I'm sorry, but it isn't so clear to me how he sidestepped that objection. I imagine you have premise (3) in mind, when Dr. Vallicella said that whenever God knows something, there is something in God such that He knows it. In other words, premise (3) is that God's act of knowing is constituted by its contents.

Your use of “constitute” is obscure. God would only be “constituted” by his (say) belief states in the sense that he would be strictly identical to them.

But if that's the case, I think I anticipated exactly this rejoinder by pointing out that the content of God's act of knowledge is "in God" in a different sense than we use for His "faculties." Given this distinction, God is not identical to the content of His knowledge (as suggested before), which is exactly where the problem comes from. This is why I think the argument fails.

Your use of “in God” is also obscure.

Either God has intrinsic items (e.g. belief states) whereby he knows truths he knows, or he doesn't. If he does, by Simplicity he's identical to each of them. If he doesn't, then your argument requires an externalist conception of knowledge. 

But I said the focus of the argument would be over whether externalist conceptions of knowledge are viable in the first place.

     Thread Starter
 

6/19/2017 9:48 am  #36


Re: Poll: Is the proposition “God exists” true?

This also explains why I'm not sure whether this forces us to concede that God has accidental properties (in which case, I will have to either abandon this solution, or find some way to accommodate), as I find it unclear whether these relationships can plausibly count as Cambridge properties.

Let G be the Divine Essence, R be God's knowledge relation (suggested in your 1), and + be the symbol for mereological addition. If we identify God with G + R, he's complex and we've abandoned Simplicity. If we don't, then God's knowledge relation is external to him (so that, if you're identifying God's knowledge with a relation or aggregate of relations, it's external to him).*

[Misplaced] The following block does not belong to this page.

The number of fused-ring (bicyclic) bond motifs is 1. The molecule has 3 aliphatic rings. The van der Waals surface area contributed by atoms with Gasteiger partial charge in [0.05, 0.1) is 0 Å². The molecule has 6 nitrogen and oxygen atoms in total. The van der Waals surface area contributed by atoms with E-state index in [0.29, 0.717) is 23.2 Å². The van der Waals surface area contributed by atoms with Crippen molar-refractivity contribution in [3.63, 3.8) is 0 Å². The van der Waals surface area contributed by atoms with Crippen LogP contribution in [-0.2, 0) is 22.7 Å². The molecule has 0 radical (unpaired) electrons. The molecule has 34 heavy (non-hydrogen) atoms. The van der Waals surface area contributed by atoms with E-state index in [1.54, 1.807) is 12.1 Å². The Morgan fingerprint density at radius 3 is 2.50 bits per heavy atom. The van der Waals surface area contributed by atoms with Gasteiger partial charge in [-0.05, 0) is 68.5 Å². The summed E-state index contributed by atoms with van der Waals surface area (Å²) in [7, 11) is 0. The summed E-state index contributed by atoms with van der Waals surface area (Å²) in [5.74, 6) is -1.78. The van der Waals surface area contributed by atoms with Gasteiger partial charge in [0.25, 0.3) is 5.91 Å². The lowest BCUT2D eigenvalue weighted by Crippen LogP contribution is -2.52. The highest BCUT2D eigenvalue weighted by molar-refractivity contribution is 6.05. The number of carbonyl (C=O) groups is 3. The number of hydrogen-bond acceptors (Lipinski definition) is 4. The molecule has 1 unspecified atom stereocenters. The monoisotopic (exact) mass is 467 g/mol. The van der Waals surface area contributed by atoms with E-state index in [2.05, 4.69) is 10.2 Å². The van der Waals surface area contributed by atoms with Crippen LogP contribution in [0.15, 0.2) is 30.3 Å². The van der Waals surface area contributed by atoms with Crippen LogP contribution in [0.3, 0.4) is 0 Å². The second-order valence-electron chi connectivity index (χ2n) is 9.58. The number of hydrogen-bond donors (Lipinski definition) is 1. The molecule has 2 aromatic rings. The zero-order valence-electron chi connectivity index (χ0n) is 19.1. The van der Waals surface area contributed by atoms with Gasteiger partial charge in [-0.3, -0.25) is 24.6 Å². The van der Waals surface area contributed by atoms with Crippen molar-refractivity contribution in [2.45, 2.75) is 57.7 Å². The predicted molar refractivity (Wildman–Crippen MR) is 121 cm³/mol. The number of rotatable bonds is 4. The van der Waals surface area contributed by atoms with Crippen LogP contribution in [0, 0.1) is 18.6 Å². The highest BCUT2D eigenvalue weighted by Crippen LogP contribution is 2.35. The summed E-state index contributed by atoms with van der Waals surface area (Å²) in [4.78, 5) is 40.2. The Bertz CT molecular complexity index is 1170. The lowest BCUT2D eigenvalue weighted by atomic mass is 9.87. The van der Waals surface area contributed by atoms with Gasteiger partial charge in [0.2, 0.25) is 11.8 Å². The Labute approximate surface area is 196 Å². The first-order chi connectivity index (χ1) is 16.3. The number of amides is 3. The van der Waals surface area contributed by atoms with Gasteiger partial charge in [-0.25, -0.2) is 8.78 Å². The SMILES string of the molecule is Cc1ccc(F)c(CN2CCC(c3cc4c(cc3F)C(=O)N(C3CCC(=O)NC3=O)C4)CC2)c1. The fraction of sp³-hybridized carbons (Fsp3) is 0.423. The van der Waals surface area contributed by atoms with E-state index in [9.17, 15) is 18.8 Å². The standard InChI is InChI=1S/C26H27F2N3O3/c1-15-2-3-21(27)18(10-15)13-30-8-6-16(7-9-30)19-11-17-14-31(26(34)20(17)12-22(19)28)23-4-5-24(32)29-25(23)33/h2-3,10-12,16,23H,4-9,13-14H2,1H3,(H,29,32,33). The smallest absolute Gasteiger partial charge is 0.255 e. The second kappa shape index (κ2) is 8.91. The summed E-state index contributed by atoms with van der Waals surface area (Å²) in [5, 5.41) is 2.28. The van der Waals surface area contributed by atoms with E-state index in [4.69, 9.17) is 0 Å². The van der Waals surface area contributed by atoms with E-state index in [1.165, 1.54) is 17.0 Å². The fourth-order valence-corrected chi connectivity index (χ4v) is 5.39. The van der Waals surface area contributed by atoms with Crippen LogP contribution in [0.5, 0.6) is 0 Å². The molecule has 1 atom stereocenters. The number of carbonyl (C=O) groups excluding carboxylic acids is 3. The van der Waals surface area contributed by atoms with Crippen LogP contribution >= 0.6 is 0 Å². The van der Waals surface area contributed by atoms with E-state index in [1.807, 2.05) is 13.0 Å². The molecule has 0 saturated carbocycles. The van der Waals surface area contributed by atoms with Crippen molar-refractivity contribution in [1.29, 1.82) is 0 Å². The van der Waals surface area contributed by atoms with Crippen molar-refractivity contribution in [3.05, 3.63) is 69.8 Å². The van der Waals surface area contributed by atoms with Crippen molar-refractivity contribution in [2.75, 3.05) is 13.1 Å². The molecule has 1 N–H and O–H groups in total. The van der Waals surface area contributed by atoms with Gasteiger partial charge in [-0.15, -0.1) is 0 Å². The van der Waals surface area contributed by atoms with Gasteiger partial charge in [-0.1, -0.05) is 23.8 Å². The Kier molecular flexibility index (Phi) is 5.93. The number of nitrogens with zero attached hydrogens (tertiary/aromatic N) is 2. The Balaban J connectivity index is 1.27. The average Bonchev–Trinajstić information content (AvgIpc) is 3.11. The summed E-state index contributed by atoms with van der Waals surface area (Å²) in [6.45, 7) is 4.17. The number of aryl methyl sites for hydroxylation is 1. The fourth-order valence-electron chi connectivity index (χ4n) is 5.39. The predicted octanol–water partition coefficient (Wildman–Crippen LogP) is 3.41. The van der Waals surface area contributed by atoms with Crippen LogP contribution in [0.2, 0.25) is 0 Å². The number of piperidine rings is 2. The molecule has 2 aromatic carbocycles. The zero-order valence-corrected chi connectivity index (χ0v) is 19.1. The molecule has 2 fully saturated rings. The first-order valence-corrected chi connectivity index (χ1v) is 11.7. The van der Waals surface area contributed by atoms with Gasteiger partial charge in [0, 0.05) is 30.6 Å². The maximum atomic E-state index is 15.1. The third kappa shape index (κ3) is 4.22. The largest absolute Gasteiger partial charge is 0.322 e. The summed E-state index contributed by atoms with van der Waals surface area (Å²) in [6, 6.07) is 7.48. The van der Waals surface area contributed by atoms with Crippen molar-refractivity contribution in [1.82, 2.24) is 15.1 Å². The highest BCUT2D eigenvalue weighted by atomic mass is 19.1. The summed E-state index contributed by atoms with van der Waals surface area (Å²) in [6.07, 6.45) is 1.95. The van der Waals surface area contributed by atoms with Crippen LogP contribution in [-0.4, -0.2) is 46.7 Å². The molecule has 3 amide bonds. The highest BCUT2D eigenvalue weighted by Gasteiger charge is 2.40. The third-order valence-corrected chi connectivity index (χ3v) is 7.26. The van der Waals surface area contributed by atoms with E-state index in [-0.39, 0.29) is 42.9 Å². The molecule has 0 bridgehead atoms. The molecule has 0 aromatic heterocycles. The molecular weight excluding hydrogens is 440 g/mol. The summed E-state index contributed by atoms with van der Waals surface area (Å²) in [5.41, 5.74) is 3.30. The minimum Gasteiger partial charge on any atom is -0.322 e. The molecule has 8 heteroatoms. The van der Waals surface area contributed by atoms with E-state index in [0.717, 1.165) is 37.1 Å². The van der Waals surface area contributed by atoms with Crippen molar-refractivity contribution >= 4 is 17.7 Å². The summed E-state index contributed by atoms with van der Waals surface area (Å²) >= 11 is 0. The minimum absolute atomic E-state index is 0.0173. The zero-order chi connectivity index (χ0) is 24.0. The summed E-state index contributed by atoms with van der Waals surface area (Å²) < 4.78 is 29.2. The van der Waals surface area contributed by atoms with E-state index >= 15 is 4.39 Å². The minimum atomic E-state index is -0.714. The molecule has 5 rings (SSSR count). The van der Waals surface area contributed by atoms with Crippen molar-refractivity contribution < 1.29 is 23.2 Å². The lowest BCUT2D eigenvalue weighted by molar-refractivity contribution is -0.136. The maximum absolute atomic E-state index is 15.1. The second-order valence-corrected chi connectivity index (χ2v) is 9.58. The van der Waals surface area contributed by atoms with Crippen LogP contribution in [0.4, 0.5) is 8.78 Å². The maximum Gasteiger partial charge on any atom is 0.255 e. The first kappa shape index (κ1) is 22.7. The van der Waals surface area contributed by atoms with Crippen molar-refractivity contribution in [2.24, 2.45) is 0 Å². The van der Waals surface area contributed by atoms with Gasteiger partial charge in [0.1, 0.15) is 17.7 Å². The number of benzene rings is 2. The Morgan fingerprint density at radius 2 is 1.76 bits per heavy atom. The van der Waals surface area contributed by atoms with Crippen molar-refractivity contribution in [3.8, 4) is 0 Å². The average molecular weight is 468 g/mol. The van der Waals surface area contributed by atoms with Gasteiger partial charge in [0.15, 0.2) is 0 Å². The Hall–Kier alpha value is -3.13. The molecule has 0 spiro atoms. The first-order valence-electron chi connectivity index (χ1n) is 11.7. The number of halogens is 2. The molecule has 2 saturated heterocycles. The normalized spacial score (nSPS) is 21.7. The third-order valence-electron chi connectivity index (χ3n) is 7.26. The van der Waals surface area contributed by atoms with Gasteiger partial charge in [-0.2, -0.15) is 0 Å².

I'm well aware of Miller's reply to the accidental property objection (of which yours seems to be at least a close cousin). It, however, requires an externalist conception of knowledge.

*If you identify G and R, then since God has different knowledge relations in different worlds he's mutable.

     Thread Starter
 

6/19/2017 11:15 am  #37


Re: Poll: Is the proposition “God exists” true?

Hi, John West
Let's start with my term "in God." I agree that it is somewhat "obscure," and I think I was fairly upfront about it when I mentioned my uncertainties about what followed from my argument. I wanted a term that was broader that Dr. Vallicella's own "intrinsic" from premises (1) and (3):

=14.6667px1. God is simple: there is nothing intrinsic to God that is distinct from God.
3. Necessarily, if God knows some truth t, then (i) there an item intrinsic to God such as a mental act or a belief state (ii) whereby God knows t.

My reason is, whereas the term "intrinsic" usually means "essential," it seemed to me that Dr. Vallicella didn't want to commit himself to saying that God's knowledge of any particular contingent truth is somehow essential to Him; else that fact would be modally necessary (given simplicity), rather than contingent.
So I brought in the term "in God" to allow for that apparent ambiguity. Now I ought to explain the different senses. The first of course would be "essential." As for the other sense, I'm tempted to say God has this knowledge, but it is not essential to Him (see here: http://classicaltheism.boardhost.com/viewtopic.php?pid=2651#p2651). If we call this knowledge "necessary," it is not in any modal sense, but only by supposition (and here the supposition is one concerning what God wills, for what He wills to be true, He knows is true). I can't apologize enough, since I wasn't sure about the distinction's exact nature myself!

Next, I have to say I don't see how my use of "constituted" is obscure. When you said,

John West wrote:

God would only be “constituted” by his (say) belief states in the sense that he would be strictly identical to them,